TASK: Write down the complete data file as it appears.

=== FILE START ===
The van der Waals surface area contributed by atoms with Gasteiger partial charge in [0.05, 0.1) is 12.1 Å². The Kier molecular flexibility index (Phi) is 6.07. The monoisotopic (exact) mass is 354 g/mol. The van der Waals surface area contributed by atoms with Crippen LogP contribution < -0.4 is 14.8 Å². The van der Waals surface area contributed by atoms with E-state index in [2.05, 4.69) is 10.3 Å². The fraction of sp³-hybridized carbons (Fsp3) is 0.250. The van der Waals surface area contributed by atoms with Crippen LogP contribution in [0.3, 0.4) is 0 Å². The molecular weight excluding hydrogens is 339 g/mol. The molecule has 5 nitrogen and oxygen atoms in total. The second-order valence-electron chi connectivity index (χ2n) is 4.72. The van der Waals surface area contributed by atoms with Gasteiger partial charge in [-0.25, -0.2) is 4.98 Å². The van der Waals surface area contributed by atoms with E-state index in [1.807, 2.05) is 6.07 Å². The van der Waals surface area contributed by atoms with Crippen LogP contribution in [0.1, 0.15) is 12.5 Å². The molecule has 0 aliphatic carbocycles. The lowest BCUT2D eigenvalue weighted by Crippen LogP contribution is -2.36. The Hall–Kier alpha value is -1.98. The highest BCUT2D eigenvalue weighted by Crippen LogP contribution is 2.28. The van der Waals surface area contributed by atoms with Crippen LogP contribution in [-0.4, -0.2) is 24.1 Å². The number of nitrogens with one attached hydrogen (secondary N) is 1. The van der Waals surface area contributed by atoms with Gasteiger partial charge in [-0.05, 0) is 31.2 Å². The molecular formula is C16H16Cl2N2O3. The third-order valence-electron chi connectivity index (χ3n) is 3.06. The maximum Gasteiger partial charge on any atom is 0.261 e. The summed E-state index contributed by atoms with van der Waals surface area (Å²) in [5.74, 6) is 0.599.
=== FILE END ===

The van der Waals surface area contributed by atoms with Gasteiger partial charge in [0.05, 0.1) is 12.1 Å². The Kier molecular flexibility index (Phi) is 6.07. The monoisotopic (exact) mass is 354 g/mol. The van der Waals surface area contributed by atoms with Crippen LogP contribution < -0.4 is 14.8 Å². The van der Waals surface area contributed by atoms with E-state index in [2.05, 4.69) is 10.3 Å². The fraction of sp³-hybridized carbons (Fsp3) is 0.250. The van der Waals surface area contributed by atoms with Crippen LogP contribution in [0.3, 0.4) is 0 Å². The molecular weight excluding hydrogens is 339 g/mol. The molecule has 5 nitrogen and oxygen atoms in total. The second-order valence-electron chi connectivity index (χ2n) is 4.72. The van der Waals surface area contributed by atoms with Gasteiger partial charge in [-0.25, -0.2) is 4.98 Å². The van der Waals surface area contributed by atoms with E-state index in [1.807, 2.05) is 6.07 Å². The van der Waals surface area contributed by atoms with Crippen LogP contribution in [0.1, 0.15) is 12.5 Å². The molecule has 0 aliphatic carbocycles. The lowest BCUT2D eigenvalue weighted by Crippen LogP contribution is -2.36. The Hall–Kier alpha value is -1.98. The highest BCUT2D eigenvalue weighted by Crippen LogP contribution is 2.28. The van der Waals surface area contributed by atoms with Crippen LogP contribution in [-0.4, -0.2) is 24.1 Å². The number of nitrogens with one attached hydrogen (secondary N) is 1. The van der Waals surface area contributed by atoms with Gasteiger partial charge in [-0.05, 0) is 31.2 Å². The molecular formula is C16H16Cl2N2O3. The third-order valence-electron chi connectivity index (χ3n) is 3.06. The maximum Gasteiger partial charge on any atom is 0.261 e. The summed E-state index contributed by atoms with van der Waals surface area (Å²) in [5.74, 6) is 0.599.